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EU-US Privacy Shield Is Dead, but the Risk Is the Same

August 20, 2020

Cyber Liability

Since 2016, thousands of US companies with international footprints have relied on the EU-US Privacy Shield to transfer data on EU citizens to the United States. However, the operational benefits provided by the Privacy Shield are no more. But that doesn’t mean the risk has changed.

EU Flags Building Sunrise

Yes, it will be difficult to comply with the new rules but the same underlying risk is there: compliance with European privacy laws. Fortunately, companies can transfer risk related to data privacy with cyber insurance.

Brief Background on Privacy Shield

The EU-US Privacy Shield allowed US companies with global locations to transfer data originating from the EU to the US in a way that was compliant with European privacy laws.

The Privacy Shield provided the ability for companies to comply with EU privacy laws through a self-certification process. By self-certifying that specific controls were in place, companies could presume compliance with the data privacy laws of the EU.

However, on July 16, 2020, the Court of Justice of the European Union (CJEU) in Data Protection Commissioner v. Facebook Ireland and Schrems (“Schrems II”) stated Privacy Shield was no longer valid. The primary complaint was that Privacy Shield didn’t protect users from US authorities accessing the data nor did it give data subjects any sort of redress.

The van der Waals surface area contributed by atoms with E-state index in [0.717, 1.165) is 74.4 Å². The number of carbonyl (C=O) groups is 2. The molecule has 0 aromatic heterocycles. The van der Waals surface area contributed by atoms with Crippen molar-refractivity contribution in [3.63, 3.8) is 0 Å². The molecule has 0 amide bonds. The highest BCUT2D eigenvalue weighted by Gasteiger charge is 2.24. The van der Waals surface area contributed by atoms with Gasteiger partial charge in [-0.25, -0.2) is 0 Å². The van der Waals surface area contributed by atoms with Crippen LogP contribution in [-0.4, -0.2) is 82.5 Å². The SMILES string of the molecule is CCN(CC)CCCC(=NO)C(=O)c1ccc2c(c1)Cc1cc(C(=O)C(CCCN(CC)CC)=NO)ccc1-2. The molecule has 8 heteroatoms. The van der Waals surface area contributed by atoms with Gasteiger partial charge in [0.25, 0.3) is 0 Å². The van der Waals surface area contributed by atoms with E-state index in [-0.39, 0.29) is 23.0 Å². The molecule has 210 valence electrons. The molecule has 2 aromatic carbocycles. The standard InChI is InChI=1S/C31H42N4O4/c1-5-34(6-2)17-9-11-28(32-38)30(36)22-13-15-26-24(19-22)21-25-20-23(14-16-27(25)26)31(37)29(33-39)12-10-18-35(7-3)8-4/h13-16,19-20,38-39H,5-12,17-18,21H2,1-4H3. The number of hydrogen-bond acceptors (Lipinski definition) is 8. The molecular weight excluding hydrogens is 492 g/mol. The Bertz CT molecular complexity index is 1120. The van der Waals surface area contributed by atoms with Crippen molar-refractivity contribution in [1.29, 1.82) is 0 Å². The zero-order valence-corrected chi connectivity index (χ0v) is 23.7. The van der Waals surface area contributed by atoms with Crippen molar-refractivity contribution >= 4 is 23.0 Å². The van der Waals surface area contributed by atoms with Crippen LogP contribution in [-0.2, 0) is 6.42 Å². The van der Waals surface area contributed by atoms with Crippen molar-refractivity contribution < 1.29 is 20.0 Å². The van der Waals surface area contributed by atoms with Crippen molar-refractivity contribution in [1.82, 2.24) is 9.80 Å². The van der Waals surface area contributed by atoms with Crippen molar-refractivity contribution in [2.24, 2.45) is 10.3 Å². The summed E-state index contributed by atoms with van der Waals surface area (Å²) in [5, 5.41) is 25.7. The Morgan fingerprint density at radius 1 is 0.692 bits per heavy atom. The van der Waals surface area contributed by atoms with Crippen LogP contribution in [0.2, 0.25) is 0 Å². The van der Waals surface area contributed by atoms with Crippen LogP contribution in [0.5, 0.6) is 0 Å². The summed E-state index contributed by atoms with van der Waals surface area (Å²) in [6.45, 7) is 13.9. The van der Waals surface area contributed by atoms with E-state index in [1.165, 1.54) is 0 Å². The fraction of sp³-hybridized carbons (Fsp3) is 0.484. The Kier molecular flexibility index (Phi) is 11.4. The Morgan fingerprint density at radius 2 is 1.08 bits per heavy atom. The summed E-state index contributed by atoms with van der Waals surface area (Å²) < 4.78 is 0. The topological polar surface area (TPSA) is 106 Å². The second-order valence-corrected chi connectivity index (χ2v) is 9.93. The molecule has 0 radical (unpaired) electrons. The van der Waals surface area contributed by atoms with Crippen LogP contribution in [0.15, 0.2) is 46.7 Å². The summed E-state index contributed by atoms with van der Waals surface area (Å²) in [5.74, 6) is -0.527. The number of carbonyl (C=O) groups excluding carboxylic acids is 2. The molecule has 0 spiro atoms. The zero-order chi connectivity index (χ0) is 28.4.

Famed privacy advocate and lawyer Max Schrems headed up the complaint. And it wasn’t the first time this issue was brought to light. Back in 2013, Schrems had a similar complaint against Facebook (“Schrems I”) and in 2015, the CJEU made the precursor to the Privacy Shield, known as the International Safe Harbor Privacy Principles, invalid.

After that, the new Privacy Shield aimed to address the issues that arose in Schrems I. But just like Safe Harbor, Privacy Shield allowed companies to continue to self certify. Schrems II argued that Privacy Shield had the same issues as Safe Harbor (relating to US authorities accessing the data and no redress) and that it was still an ineffective means of handling data.

The court sided with the plaintiff’s arguments and struck down Privacy Shield in favor of EU standard contractual clauses.